Background A new cancer diagnosis adds significant complexity and uncertainty to the management of pre-existing warfarin therapy. Objectives To determine how new-onset cancer affects anticoagulation control and outcomes among patients who had been receiving warfarin for atrial fibrillation (AF) compared to patients who had been receiving warfarin for venous thromboembolism (VTE) prior to cancer diagnosis. Patients/methods This cohort study started with 122,875 veterans who had been receiving warfarin for at least six months from a VA Medical Center between 10/1/06 and 9/30/08. We identified patients with incident cancer during this interval, and excluded those with a prior cancer history. We analyzed percent time in therapeutic range (TTR) at 6 and 12-month intervals after cancer diagnosis compared to pre-cancer baseline, as well as crude rates of warfarin-relevant outcomes (stroke, major bleeding, mortality) between patients with AF and VTE. Results Among patients with new-onset cancer, patients anticoagulated for AF outnumbered those anticoagulated for VTE more than 2.5-fold. There were no significant differences in TTR by indication for warfarin in months 0-6 or 7-12 following cancer diagnosis, but TTR decreased significantly compared to the pre-cancer baseline for both groups in months 0-6. As expected, cancer patients with VTE had significantly worse mortality at six months and one year compared to cancer patients with AF. Conclusion Patients receiving chronic warfarin therapy who are newly diagnosed with cancer experience a significant decrease in TTR in the first 6 months after diagnosis, regardless of indication for anticoagulation. This effect appears to attenuate in months 7-12.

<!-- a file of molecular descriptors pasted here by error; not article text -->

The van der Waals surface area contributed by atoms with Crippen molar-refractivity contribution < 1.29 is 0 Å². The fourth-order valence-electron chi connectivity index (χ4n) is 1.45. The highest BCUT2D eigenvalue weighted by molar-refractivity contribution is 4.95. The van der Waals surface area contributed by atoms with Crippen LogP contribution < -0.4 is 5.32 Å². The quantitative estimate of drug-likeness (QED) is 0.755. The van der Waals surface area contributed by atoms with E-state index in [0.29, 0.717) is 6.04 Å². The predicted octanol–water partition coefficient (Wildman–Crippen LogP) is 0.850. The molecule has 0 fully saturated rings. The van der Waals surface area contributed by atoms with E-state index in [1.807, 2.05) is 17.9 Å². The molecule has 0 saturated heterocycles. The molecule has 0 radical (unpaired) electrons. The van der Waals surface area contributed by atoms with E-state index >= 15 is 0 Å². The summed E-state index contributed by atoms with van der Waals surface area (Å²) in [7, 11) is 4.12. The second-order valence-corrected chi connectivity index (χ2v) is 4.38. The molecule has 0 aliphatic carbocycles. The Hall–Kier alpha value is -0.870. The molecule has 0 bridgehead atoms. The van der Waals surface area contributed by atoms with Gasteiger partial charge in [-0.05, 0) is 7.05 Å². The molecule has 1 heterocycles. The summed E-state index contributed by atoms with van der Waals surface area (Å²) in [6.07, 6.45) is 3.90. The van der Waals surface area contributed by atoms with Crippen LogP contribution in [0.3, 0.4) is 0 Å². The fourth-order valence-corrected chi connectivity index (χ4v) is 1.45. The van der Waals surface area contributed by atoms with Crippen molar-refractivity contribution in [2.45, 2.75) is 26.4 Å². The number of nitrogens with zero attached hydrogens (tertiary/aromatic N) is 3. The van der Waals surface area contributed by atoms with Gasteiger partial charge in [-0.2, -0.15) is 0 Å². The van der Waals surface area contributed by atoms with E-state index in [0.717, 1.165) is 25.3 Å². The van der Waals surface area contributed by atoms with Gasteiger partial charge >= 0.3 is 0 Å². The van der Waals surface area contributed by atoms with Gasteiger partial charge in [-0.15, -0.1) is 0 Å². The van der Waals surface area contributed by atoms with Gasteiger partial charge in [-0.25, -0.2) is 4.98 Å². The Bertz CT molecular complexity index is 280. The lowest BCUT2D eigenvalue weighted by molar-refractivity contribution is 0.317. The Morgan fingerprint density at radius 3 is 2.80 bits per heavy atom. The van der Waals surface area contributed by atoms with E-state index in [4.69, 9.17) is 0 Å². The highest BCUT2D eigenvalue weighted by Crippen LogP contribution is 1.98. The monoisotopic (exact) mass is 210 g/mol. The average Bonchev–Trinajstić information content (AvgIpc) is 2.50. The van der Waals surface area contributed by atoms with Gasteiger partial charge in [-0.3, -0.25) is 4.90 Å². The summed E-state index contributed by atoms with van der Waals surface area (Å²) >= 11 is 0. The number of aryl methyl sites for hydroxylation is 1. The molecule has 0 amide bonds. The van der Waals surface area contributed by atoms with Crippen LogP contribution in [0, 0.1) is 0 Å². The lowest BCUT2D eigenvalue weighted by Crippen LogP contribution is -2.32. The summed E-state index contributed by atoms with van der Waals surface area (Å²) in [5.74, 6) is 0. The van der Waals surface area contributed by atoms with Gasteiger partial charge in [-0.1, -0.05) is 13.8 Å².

Bibliographical noteFunding Information:
This study was supported by funding from the Veterans' Affairs Health Services Research and Development grant IIR-10-374 . This article does not necessarily represent the official views or policies of the United States Department of Veterans Affairs.
© 2016 Elsevier Ltd.
- Atrial fibrillation
- Venous thromboembolism